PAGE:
Book Review: The Lifespan of a Fact

How negotiable is a fact in nonfiction?

| May/June 2012

John D’Agata is a cross-dressing smooth jazz saxophonist who dabbles in the occult. Actually, I made up those details, but they make for a better story.

That is basically the defense mounted by D’Agata, a writer of creative quasi-fiction, when he is confronted by fact-checker Jim Fingal in the course of preparing D’Agata’s work for publication in The Believer. Precise and unflappable, Fingal, the literalist, forces D’Agata, the literati, into a hot debate about the nature of art and truth in The Lifespan of a Fact.

Kaarla Olivencia
5/17/2012 10:43:55 PM

And that, Sir, is the truth!


Ruby Love
5/16/2012 4:48:07 PM

The lifespan of a fact is indefinite - best left up to Biblical scholars. The "Truth" = number of believers; but that does not inform the reader as to what is true or not, it does, however, cause one to question one's intuition. Knowledge, on the other hand, is experience and experience is wisdom. Whether or not D'Agata is a cross-dresser serves no purpose on that front; he could be a philandering medicine man - either way, as long as D'Agata doesn't care, neither do I!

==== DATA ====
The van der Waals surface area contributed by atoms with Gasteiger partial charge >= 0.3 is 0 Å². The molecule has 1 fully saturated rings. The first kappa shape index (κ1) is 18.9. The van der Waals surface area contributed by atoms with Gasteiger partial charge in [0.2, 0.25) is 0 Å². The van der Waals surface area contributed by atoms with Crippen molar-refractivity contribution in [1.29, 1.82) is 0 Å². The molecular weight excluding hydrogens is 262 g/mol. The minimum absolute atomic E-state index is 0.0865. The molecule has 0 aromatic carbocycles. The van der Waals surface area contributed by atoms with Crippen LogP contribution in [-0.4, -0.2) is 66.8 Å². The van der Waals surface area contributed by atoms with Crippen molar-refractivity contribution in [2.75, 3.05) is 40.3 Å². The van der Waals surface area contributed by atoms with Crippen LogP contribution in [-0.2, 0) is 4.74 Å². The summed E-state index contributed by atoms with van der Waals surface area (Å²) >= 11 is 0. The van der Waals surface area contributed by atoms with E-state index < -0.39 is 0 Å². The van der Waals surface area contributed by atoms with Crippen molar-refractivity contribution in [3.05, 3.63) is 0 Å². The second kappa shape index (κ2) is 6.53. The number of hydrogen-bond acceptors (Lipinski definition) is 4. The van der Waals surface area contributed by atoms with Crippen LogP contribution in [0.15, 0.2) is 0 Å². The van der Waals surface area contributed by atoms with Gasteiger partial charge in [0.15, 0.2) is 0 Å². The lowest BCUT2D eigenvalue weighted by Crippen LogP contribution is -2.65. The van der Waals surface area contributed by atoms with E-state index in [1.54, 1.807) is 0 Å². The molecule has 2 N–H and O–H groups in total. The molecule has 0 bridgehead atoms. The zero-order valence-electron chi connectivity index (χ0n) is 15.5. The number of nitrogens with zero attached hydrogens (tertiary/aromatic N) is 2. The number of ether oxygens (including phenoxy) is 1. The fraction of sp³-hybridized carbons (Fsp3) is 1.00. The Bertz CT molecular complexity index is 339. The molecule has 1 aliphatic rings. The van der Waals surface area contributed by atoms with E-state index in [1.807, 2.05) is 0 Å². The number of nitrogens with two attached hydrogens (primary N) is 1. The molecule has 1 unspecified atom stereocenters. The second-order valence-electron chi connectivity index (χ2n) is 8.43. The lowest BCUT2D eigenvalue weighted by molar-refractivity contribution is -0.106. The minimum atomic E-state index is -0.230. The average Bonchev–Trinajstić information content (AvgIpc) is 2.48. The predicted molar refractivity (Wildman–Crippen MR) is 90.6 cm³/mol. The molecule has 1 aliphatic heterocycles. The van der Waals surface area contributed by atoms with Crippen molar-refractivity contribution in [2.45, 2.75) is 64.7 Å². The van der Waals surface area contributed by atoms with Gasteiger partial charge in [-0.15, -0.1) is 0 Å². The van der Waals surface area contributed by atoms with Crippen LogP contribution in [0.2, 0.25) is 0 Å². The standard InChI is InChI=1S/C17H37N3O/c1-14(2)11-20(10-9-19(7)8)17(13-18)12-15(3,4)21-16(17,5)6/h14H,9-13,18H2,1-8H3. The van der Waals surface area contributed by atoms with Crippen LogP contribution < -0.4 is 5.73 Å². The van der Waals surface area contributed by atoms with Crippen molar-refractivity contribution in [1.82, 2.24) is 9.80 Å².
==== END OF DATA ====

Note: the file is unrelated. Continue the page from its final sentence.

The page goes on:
David Kimball
5/16/2012 2:43:07 PM

There is a great difference between what is True and what is Truth. Our rational mind uses the language of logic, science, and math to determine what is True or Not True (binary). This leads to knowledge. However our intuitive mind uses the language of metaphor and story to discern Truth - of which there are many. And this leads to wisdom. With there being many Truths in a scenario, some Truths will even be opposite from other Truths. We do much damage when we take round intuitive scenarios and try to force them into the square holes of the rational where everything is either True or False.